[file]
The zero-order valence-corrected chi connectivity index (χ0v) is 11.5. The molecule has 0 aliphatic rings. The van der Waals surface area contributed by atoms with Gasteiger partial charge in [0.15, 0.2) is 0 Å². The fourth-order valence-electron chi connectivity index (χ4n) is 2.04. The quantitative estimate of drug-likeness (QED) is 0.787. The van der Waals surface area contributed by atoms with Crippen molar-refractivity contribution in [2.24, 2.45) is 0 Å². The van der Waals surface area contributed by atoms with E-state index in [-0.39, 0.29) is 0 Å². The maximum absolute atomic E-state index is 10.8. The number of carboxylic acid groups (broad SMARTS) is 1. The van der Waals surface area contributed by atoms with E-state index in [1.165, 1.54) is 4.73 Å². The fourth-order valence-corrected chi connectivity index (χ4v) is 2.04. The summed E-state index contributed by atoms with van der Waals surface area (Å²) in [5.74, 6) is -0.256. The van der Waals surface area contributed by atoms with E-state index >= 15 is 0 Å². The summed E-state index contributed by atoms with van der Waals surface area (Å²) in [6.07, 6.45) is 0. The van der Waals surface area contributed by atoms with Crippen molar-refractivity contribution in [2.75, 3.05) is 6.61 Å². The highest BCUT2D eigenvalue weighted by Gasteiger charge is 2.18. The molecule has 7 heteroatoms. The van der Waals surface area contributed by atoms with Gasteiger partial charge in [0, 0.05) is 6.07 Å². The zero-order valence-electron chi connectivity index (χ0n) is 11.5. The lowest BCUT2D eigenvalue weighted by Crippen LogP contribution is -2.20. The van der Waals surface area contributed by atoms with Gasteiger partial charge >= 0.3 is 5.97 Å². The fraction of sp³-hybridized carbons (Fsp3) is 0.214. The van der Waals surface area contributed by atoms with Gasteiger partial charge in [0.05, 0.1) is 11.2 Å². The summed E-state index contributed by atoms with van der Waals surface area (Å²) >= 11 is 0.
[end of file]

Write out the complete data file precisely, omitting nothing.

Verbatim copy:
The zero-order valence-corrected chi connectivity index (χ0v) is 11.5. The molecule has 0 aliphatic rings. The van der Waals surface area contributed by atoms with Gasteiger partial charge in [0.15, 0.2) is 0 Å². The fourth-order valence-electron chi connectivity index (χ4n) is 2.04. The quantitative estimate of drug-likeness (QED) is 0.787. The van der Waals surface area contributed by atoms with Crippen molar-refractivity contribution in [2.24, 2.45) is 0 Å². The van der Waals surface area contributed by atoms with E-state index in [-0.39, 0.29) is 0 Å². The maximum absolute atomic E-state index is 10.8. The number of carboxylic acid groups (broad SMARTS) is 1. The van der Waals surface area contributed by atoms with E-state index in [1.165, 1.54) is 4.73 Å². The fourth-order valence-corrected chi connectivity index (χ4v) is 2.04. The summed E-state index contributed by atoms with van der Waals surface area (Å²) in [5.74, 6) is -0.256. The van der Waals surface area contributed by atoms with E-state index >= 15 is 0 Å². The summed E-state index contributed by atoms with van der Waals surface area (Å²) in [6.07, 6.45) is 0. The van der Waals surface area contributed by atoms with Crippen molar-refractivity contribution in [2.75, 3.05) is 6.61 Å². The highest BCUT2D eigenvalue weighted by Gasteiger charge is 2.18. The molecule has 7 heteroatoms. The van der Waals surface area contributed by atoms with Gasteiger partial charge in [0, 0.05) is 6.07 Å². The zero-order valence-electron chi connectivity index (χ0n) is 11.5. The lowest BCUT2D eigenvalue weighted by Crippen LogP contribution is -2.20. The van der Waals surface area contributed by atoms with Gasteiger partial charge >= 0.3 is 5.97 Å². The fraction of sp³-hybridized carbons (Fsp3) is 0.214. The van der Waals surface area contributed by atoms with Gasteiger partial charge in [0.05, 0.1) is 11.2 Å². The summed E-state index contributed by atoms with van der Waals surface area (Å²) >= 11 is 0.